In spite of his love for compliance training, Ray takes exception to the read-and-click approach to delivering required compliance material, even when it’s been valiantly dressed-up with animations, interactions, games, and quizzes. The issue?

The compliance program becomes big, bigger, and too big.

Instead, he suggests, zoom-in on the areas of the content that have a business impact. Examples he gives include:

  • Situations with life and death implications
  • Areas of business and legal risk
  • Things that can generate legal action
  • Concerns about product quality, warranties, and return rates

To this list, I’d add any insights already gathered from the conversation with the project sponsor and SMEs, and from my own research. In fact, if there seems to be a lot of impact items floating around, I’d do a big messy brainstorm mapping to capture as many points of impact as possible, then see how these sort out against my requirements map.


A blank brainstorm form is included with the downloadable I mentioned earlier.

With that work done, we’re ready to move away from read-and-click toward engaging compliance training. That’s the next step.

Step Four: Creating effective and engaging compliance training solutions

Of course, to create any training solution, we’re talking about a fairly intricate and time-consuming project. Your mapping will help move things toward the down-in-the-weeds next steps of scripting and development, but first, let’s talk about the big structure of your training program.

Instead of dragging the viewer through the whole big stack of compliance-related material, why not create smaller, focused scenarios and introductory lessons built around the points of impact areas. These, in turn, link to the supporting content, including the legal citations, regulatory definitions, procedures, and steps related to compliance.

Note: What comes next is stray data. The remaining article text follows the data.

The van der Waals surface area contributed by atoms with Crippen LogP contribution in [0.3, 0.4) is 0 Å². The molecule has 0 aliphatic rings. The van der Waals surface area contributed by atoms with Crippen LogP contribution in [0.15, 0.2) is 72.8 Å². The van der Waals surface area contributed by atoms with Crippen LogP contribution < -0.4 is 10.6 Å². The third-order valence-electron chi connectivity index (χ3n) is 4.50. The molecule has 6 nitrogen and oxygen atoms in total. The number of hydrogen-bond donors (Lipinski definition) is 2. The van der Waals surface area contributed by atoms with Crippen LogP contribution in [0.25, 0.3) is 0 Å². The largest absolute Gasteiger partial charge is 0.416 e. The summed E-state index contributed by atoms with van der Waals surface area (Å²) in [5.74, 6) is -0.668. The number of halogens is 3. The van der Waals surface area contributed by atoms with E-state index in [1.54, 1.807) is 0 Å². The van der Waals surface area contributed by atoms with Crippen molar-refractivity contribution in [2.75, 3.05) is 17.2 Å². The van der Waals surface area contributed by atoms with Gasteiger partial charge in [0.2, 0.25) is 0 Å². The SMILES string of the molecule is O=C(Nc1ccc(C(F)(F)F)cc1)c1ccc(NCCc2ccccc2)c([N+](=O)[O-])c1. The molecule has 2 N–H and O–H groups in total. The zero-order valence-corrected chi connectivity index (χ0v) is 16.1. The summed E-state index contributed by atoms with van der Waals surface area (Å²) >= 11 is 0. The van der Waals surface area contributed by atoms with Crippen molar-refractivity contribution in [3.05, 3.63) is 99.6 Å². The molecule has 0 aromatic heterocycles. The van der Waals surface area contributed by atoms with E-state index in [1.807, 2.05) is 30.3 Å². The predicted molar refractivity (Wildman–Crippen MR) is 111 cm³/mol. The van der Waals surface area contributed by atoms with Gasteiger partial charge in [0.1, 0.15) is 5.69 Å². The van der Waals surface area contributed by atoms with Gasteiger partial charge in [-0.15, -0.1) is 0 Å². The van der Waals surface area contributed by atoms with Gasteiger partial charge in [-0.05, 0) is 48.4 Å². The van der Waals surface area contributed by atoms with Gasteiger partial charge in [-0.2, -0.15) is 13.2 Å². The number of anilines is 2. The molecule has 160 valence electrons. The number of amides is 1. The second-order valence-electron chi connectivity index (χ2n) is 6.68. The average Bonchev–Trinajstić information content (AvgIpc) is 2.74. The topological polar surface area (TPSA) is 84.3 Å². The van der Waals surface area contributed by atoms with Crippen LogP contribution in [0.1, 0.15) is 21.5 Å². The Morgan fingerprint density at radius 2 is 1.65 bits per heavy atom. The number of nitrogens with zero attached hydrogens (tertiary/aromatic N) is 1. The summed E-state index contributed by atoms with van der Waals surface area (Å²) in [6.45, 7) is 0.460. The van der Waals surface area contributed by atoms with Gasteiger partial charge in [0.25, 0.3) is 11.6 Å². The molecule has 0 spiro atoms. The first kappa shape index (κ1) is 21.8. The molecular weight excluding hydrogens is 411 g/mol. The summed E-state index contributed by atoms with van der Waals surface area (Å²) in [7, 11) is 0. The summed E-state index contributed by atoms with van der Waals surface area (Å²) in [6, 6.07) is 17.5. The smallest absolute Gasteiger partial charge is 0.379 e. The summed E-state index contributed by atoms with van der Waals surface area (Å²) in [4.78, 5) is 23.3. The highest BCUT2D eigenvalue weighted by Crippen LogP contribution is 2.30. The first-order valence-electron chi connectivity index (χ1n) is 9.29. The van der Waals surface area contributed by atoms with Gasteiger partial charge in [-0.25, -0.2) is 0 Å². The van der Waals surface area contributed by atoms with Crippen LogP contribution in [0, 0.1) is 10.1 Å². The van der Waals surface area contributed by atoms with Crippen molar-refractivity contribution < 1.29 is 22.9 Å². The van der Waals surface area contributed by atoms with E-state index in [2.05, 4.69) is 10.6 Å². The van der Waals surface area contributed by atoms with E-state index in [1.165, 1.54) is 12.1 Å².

I call this the “pull” approach.

Instead of pushing all of the details onto the learner, we allow him or her to make a choice to take in the material. In pulling the material that interests them, they fill learning gaps as they see fit. This increases relevancy while reducing overwhelm. Win. Win.

There is another way in which this approach makes sense from an instructional design perspective, too.

You’ll recall from the Importance of Compliance Training article that most compliance training results in learning at the “Remember” and “Understand” levels. Then we expect participants to use that knowledge for applying, analyzing, evaluating, and solving their day-to-day compliance-related realities.

In fact, when we train compliance topics, we’re really hoping that our associates will take in some facts and figures, rules and regulations, then use them as a set of principles and guidelines that will guide them faithfully toward compliant decision-making.

Ruth Clark, in her classic book Developing Technical Training (3rd edition), suggests that this type of training objective requires that we: